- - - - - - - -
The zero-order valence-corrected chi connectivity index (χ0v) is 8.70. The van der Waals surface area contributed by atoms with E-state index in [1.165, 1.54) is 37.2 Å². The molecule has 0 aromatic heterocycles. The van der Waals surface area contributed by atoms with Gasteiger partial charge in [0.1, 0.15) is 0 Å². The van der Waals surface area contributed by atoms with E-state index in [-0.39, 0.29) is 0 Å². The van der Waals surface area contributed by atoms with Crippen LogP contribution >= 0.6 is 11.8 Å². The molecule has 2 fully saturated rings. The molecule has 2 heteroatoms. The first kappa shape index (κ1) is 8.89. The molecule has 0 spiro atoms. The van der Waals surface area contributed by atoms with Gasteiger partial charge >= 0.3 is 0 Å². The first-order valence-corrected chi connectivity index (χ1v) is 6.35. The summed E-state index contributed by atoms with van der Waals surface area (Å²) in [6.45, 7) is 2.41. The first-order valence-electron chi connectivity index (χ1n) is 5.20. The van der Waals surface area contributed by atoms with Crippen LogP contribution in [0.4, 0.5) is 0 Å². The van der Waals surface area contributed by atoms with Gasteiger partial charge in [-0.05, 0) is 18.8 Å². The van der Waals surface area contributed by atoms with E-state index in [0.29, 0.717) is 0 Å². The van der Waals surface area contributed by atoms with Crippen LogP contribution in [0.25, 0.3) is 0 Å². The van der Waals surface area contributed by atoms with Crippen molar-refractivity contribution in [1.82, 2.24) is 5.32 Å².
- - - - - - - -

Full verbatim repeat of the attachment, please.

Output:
The zero-order valence-corrected chi connectivity index (χ0v) is 8.70. The van der Waals surface area contributed by atoms with E-state index in [1.165, 1.54) is 37.2 Å². The molecule has 0 aromatic heterocycles. The van der Waals surface area contributed by atoms with Gasteiger partial charge in [0.1, 0.15) is 0 Å². The van der Waals surface area contributed by atoms with E-state index in [-0.39, 0.29) is 0 Å². The van der Waals surface area contributed by atoms with Crippen LogP contribution >= 0.6 is 11.8 Å². The molecule has 2 fully saturated rings. The molecule has 2 heteroatoms. The first kappa shape index (κ1) is 8.89. The molecule has 0 spiro atoms. The van der Waals surface area contributed by atoms with Gasteiger partial charge >= 0.3 is 0 Å². The first-order valence-corrected chi connectivity index (χ1v) is 6.35. The summed E-state index contributed by atoms with van der Waals surface area (Å²) in [6.45, 7) is 2.41. The first-order valence-electron chi connectivity index (χ1n) is 5.20. The van der Waals surface area contributed by atoms with Crippen LogP contribution in [0.4, 0.5) is 0 Å². The van der Waals surface area contributed by atoms with Gasteiger partial charge in [-0.05, 0) is 18.8 Å². The van der Waals surface area contributed by atoms with E-state index in [0.29, 0.717) is 0 Å². The van der Waals surface area contributed by atoms with Crippen LogP contribution in [0.25, 0.3) is 0 Å². The van der Waals surface area contributed by atoms with Crippen molar-refractivity contribution in [1.82, 2.24) is 5.32 Å².